SC.7.E.6.3: Identify current methods for measuring the age of Earth and its parts, including the law of superposition and radioactive dating.

    SC.7.E.6.6: Identify the impact that humans have had on Earth, such as deforestation, urbanization, desertification, erosion, air and water quality, changing the flow of water.

    SC.7.E.6.4: Explain and give examples of how physical evidence supports scientific theories that Earth has evolved over geologic time due to natural processes.

  • 8th Grade

    SC.8.E.5.7: Compare and contrast the properties of objects in the Solar System including the Sun, planets, and moons to those of Earth, such as gravitational force, distance from the Sun, speed, movement, temperature, and atmospheric conditions.

    SC.8.E.5.10: Assess how technology is essential to science for such purposes as access to outer space and other remote locations, sample collection, measurement, data collection and storage, computation, and communication of information.

    SC.8.E.5.12: Summarize the effects of space exploration on the economy and culture of Florida.

  • 9th-12th Grade

    SC.912.E.5.5: Explain the formation of planetary systems based on our knowledge of our Solar System and apply this knowledge to newly discovered planetary systems.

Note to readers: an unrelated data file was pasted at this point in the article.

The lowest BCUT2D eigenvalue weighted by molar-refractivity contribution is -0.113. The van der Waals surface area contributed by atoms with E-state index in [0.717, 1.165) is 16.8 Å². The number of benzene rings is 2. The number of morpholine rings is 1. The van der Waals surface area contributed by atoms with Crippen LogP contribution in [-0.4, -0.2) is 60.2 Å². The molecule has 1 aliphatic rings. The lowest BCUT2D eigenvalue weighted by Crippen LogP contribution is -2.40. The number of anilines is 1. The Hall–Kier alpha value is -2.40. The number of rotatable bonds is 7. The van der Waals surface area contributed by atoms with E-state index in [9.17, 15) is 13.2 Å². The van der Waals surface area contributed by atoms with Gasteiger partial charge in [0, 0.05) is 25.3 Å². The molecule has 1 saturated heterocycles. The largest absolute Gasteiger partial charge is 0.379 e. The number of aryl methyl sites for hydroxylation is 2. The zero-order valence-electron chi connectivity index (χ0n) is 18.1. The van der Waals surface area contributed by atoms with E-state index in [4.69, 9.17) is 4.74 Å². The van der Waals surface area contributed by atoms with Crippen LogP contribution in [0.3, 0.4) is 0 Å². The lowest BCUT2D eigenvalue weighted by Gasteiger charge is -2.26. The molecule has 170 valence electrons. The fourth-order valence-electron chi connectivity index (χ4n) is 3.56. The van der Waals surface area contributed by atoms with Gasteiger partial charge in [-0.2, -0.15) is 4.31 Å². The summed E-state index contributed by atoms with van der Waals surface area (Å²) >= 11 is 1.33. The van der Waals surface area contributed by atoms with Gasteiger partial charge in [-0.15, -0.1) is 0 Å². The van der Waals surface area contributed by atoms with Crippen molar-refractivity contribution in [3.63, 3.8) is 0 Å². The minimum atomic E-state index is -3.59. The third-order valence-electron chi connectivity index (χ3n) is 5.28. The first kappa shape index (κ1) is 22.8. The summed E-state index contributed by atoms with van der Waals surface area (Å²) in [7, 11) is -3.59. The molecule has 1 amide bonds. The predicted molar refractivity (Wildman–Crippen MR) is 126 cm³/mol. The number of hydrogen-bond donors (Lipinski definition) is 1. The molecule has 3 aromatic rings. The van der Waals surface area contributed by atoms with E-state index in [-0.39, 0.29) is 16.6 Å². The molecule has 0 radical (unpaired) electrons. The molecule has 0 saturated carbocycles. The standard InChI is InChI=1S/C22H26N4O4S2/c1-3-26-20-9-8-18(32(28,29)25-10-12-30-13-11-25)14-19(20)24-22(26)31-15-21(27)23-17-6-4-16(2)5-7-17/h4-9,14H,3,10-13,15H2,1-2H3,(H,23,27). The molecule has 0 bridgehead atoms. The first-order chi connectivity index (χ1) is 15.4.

SC.912.E.5.9: Analyze the broad effects of space exploration on the economy and culture of Florida.

    SC.912.E.5.10: Describe and apply the coordinate system used to locate objects in the sky.

    SC.912.E.5.11: Distinguish the various methods of measuring astronomical distances and apply each in appropriate situations.

    SC.912.CS-CC.1.1: Evaluate modes of communication and collaboration.

    SC.912.CS-CC.1.3: Collect, analyze, and present information using a variety of computing devices (e.g., probes, sensors, and handheld devices).

    SC.912.CS-CS.1.5: Represent and understand natural phenomena using modeling and simulation.

    SC.912.CS-CS.3.1: Describe digital tools or resources to use for a real-world task based on their efficiency and effectiveness.

    SC.912.CS-PC.2.2: Identify ways to use technology to support lifelong learning.

    SC.912.CS-PC.2.7: Describe how technology has changed the way people build and manage organizations and how technology impacts personal life.

    SC.912.CS-PC.2.10: Describe and evaluate the challenges (e.g., political, social, and economic) in providing equal access and distribution of technology in a global society.

    SC.912.CS-PC.2.12: Explore a variety of careers to which computing is central.

    SC.912.CS-PC.2.13: Predict future careers and the technologies that may exist based on current technology trends.

More to Explore

Want to get more from your adventures?

Combine labs, demos and field trips to reinforce learning and fun.

  • Energy Matters – Learn more about the energy transformation that charges seemingly invisible gases, revealing their plasmic spectral signature in a group demonstration focused on chemical reactions.
  • Invisible Light – Find out how spectroscopy helps scientists identify the elements that make-up celestial bodies millions of miles away.